The CorVis ST, a new Scheimpflug-based device, has the potential to analyze ocular biomechanical properties for further research. Here, Dr Nemeth discusses his recent study analyzing the repeatability of data obtained with this new device.
Until recently, the only device for conducting in vivo measurements of ocular biomechanics has been the Ocular Response Analyzer (ORA, Reichert Ophthalmic Instruments, Depew, New York, USA). Recently, a new Scheimpflug-based device, named CorVis ST (Corneal Visualization Scheimpflug Technology, CorVis ST, Oculus Inc., Wetzlar, Germany) was introduced for measuring new ocular biomechanical properties.
The Ocular Response Analyzer
The biomechanics of the cornea is described using two main sets of data as measured by ORA. During the deformation period, the device records two applanation pressure measurements and the difference between these two values are called corneal hysteresis. The ORA calculates another value, the corneal resistance factor; in addition, the latest software provides further numerical information, too.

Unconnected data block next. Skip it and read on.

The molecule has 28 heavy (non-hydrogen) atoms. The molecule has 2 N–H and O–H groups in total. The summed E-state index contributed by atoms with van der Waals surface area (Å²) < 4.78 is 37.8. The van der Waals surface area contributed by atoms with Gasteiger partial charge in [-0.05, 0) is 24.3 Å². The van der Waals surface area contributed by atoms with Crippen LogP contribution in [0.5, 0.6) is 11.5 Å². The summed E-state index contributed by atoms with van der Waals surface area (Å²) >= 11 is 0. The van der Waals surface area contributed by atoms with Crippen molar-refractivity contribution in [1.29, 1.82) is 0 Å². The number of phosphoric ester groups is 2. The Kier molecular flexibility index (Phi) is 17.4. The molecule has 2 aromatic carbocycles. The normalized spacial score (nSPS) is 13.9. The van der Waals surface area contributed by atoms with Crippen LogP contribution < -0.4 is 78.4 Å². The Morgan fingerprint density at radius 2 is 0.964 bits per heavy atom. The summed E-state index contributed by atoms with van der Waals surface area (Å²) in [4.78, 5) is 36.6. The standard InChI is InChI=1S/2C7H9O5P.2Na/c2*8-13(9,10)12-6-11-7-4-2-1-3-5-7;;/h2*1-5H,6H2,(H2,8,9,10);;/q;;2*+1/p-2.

The CorVis ST
During these three phases, ten so-called 'device-specific parameters' are recorded: maximum deformation amplitude [the highest concavity (HC) of the cornea], time taken to reach it, time of the first and second applanation, length of the flattened cornea at the first and second applanation, maximum corneal velocity during the first and second applanation phase, peak distance, which is the distance of the two apex (knees) at highest concavity and a radius value, which represents the central concave curvature at HC.
Besides the above described ten parameters, central corneal thickness (CCT) and intraocular pressure (IOP) based on the first applanation is also determined by CorVis ST.